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Rubbernecking and Accidents

Author Yuriy Moshes

If you’re like most motorists, you’ve probably seen an accident on the side of the road, and like any curious person, you may have had your eyes off the road, veered your neck slightly, and stared at the accident as you kept driving. Hopefully, you maintained your eyes and attention to the road.

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Unfortunately, however, some people do not remain alert and stray away too far, inevitably causing accidents to those around them. If this happen to you, you were an accident victim of what’s commonly referred to as rubbernecking, and if there’s one thing that you need to get out of this article, is that rubbernecking causes accidents. This article shall discuss rubbernecking, how it causes accidents, and what you need to do if you find yourself in an accident as a result of it.

What Is Rubbernecking

Rubbernecking is the act of staring at something of interest. The term rubbernecking refers to the physical act of craning one’s neck, performed in order to get a better view. Rubberneck has been described as a human trait that is associated with morbid curiosity.

Rubbernecking causes accident

In terms of driving with a motor vehicle, rubbernecking, or rubbernecking driving, then becomes the act of when the driver no longer pays attention to the area in front of them. The distracted driving focuses their attention to somewhere else other than what is in front of them, thereby making them more susceptible to causing a motor vehicle accident.

Rubbernecking Causes Accident

If you analyze rubbernecking statistics, roughly 1,000 people are injured in the United States daily by distracted driving due to some form of distracted driving, such as flashing lights, accident scene, eyes off the road, and most of all, cell phones. Rubbernecking is a major factor: researchers estimate rubbernecking alone causes 10 to 16 percent of all car accidents, mostly rear end collisions in traffic jams.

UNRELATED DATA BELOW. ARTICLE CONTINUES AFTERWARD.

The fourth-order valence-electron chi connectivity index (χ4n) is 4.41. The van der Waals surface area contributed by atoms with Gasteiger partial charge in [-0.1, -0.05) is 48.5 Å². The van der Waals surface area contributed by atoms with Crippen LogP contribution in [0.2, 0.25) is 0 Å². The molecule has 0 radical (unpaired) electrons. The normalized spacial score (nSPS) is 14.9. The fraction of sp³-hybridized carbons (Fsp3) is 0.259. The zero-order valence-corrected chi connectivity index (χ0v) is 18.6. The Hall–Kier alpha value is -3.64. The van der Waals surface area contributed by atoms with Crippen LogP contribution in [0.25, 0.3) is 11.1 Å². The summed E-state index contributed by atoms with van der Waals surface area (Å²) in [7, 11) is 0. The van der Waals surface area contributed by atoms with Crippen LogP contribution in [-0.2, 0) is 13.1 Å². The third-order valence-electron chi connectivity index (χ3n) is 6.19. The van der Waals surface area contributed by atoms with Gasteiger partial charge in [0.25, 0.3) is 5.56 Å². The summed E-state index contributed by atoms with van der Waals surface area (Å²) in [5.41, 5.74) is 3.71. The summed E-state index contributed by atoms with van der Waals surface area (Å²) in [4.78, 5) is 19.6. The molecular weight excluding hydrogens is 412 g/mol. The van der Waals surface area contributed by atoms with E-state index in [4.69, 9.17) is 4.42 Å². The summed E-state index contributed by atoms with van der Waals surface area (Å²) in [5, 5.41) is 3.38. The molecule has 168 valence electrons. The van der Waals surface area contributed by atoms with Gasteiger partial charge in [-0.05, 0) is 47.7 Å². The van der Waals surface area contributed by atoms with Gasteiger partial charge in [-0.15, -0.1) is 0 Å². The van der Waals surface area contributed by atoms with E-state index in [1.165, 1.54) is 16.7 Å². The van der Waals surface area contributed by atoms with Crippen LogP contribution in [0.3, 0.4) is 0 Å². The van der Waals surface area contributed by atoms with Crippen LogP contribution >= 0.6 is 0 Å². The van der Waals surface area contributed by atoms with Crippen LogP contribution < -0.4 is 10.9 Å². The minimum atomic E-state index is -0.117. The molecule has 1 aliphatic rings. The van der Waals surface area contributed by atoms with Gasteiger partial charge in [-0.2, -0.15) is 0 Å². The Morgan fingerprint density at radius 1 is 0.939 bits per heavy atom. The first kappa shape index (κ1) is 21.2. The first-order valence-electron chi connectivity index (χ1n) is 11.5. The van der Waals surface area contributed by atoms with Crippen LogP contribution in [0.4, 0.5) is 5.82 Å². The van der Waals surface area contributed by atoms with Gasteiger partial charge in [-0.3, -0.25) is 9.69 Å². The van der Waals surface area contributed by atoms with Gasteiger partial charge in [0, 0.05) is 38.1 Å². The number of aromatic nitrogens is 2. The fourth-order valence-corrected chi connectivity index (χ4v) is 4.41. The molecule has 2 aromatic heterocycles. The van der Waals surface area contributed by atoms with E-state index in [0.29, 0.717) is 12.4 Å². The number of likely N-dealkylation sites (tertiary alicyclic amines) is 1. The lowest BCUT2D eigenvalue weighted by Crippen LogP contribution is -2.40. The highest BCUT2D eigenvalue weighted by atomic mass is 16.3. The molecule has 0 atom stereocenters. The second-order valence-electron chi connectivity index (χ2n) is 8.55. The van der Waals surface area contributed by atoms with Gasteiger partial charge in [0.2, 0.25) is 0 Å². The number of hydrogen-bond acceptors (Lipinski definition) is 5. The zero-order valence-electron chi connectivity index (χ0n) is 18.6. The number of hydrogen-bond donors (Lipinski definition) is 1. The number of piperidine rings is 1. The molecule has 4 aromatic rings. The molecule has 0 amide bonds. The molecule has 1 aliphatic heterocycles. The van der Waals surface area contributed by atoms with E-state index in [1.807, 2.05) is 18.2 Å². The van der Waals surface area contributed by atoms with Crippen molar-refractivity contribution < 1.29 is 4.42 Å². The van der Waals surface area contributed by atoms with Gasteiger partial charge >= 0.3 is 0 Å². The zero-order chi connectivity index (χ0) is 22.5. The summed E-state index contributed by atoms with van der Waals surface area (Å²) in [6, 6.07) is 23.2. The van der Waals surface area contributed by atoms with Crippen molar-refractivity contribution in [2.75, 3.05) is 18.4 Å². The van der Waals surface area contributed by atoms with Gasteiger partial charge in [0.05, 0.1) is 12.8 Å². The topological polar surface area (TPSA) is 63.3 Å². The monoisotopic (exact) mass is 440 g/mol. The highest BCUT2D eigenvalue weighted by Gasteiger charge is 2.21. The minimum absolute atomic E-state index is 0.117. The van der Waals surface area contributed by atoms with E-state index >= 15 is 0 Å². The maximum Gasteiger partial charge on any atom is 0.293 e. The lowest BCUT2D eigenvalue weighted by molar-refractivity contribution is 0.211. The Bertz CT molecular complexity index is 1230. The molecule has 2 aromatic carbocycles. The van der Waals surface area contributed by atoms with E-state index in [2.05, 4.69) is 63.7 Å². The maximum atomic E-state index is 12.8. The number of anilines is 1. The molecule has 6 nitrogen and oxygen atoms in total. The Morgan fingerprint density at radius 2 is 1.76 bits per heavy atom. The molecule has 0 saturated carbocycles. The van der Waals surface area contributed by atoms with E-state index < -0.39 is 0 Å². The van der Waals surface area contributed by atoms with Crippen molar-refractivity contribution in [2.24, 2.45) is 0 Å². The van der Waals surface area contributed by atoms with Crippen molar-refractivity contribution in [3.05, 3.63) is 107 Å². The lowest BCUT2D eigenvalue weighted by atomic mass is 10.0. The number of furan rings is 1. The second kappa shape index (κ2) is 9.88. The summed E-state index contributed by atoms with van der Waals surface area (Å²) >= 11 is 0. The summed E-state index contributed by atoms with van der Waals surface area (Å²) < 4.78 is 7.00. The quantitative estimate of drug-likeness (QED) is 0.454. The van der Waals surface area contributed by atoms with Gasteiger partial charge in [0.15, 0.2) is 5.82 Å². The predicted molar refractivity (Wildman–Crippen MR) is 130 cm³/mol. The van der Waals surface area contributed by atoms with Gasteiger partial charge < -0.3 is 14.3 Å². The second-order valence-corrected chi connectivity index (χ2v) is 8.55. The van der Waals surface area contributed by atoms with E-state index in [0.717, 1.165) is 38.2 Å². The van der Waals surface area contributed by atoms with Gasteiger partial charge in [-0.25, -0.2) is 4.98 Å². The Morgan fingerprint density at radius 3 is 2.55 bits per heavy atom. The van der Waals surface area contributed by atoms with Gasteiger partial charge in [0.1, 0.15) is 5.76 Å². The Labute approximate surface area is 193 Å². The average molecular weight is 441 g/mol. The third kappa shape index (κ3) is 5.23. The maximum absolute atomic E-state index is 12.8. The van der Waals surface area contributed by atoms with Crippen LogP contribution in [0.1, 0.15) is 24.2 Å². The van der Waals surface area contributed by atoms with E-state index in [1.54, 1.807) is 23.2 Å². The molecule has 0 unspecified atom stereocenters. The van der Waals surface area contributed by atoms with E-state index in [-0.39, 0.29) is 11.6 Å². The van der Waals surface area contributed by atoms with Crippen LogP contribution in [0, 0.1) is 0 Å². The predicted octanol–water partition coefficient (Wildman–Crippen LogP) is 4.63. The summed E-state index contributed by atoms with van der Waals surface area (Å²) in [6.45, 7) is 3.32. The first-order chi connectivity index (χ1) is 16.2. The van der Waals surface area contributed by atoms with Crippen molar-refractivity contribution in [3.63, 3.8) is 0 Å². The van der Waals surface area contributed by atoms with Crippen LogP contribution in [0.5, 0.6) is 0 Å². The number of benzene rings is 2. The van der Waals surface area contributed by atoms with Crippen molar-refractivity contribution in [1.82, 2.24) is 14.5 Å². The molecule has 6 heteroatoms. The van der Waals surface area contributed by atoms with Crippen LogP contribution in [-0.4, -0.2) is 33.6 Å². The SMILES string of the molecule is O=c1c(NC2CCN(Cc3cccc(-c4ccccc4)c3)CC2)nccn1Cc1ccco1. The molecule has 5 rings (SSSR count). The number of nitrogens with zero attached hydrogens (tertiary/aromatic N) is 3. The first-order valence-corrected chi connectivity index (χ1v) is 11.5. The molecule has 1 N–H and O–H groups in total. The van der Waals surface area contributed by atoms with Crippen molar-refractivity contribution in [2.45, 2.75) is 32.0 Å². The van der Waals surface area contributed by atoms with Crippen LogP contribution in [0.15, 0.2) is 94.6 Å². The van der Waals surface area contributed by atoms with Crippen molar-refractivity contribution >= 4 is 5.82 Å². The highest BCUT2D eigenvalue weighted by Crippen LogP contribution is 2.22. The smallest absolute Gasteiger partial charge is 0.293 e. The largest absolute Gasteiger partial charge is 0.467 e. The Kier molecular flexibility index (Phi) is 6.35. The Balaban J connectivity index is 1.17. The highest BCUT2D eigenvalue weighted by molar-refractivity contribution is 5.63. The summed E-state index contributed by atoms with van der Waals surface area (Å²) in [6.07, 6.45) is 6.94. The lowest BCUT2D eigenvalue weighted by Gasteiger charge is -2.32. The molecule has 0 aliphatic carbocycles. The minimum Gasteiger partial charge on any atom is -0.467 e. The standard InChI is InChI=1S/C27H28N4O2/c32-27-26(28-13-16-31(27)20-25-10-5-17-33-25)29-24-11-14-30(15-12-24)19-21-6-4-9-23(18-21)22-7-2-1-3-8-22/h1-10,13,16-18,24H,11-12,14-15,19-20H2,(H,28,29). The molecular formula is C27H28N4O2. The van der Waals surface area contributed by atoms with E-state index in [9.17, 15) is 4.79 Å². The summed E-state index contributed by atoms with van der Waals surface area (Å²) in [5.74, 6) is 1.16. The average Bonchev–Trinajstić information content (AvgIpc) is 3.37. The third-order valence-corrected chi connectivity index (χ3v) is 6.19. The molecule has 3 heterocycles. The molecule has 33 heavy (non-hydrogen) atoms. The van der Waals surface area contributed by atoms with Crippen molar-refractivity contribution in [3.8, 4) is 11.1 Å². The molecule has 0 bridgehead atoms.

Is Rubbernecking Illegal?

Although rubbernecking is not illegal per se, it may be considered a negligent act if it results in an accident. Furthermore, if the accident causes someone to have a bodily injury, the person that was rubbernecking may be liable for that person’s injuries. Accordingly, you need to contact an accident attorney to discuss your case. An experienced accident attorney will be able to analyze your damages and your liability and inform you how good a case you have.

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How Do I Prevent Rubbernecking?

Unfortunately, rubbernecking is just an accepted given while driving. People are going to naturally rubberneck whenever they see an accident or some obstacle. In order to safeguard against such activity when you, yourself, are on the road, you will have to be extra vigilant when driving.

Accordingly, you can practice safe driving whenever you suspect rubbernecking up ahead. For example, if you suspect that traffic has slowed due to an accident or what’s commonly called a gapers delay or traffic block, you should slow down yourself and be cautious that some of your fellow drivers may be rubbernecking on the side of the road and not paying attention themselves. Or, likewise, if you see the driver slowing with its rear lights, you should also slow down. The number one rule is to pay attention and never follow too close to the person in front of you. You need to be cautious and try to make sure that you are at least two car lengths away from any vehicle. Otherwise, if you follow too close, and the vehicle ahead of you stops suddenly, it will be too late.

What Do I Do If I Am In An Accident Caused by Rubbernecking?

If you were involved in an accident due to someone else’s rubbernecking negligence, like any victim of negligence, you are entitled to pain and suffering and you need legal representation right away.

Law Office of Yuriy Moshes

The Law Office of Yuriy Moshes has experienced car accident attorneys who are knowledgeable about vehicle accidents and how best to handle them. They practice throughout the New York City area including all its boroughs (Manhattan, Brooklyn, Queens, the Bronx and Staten Island) as well as Northern New Jersey, Long Island, and Upstate New York.

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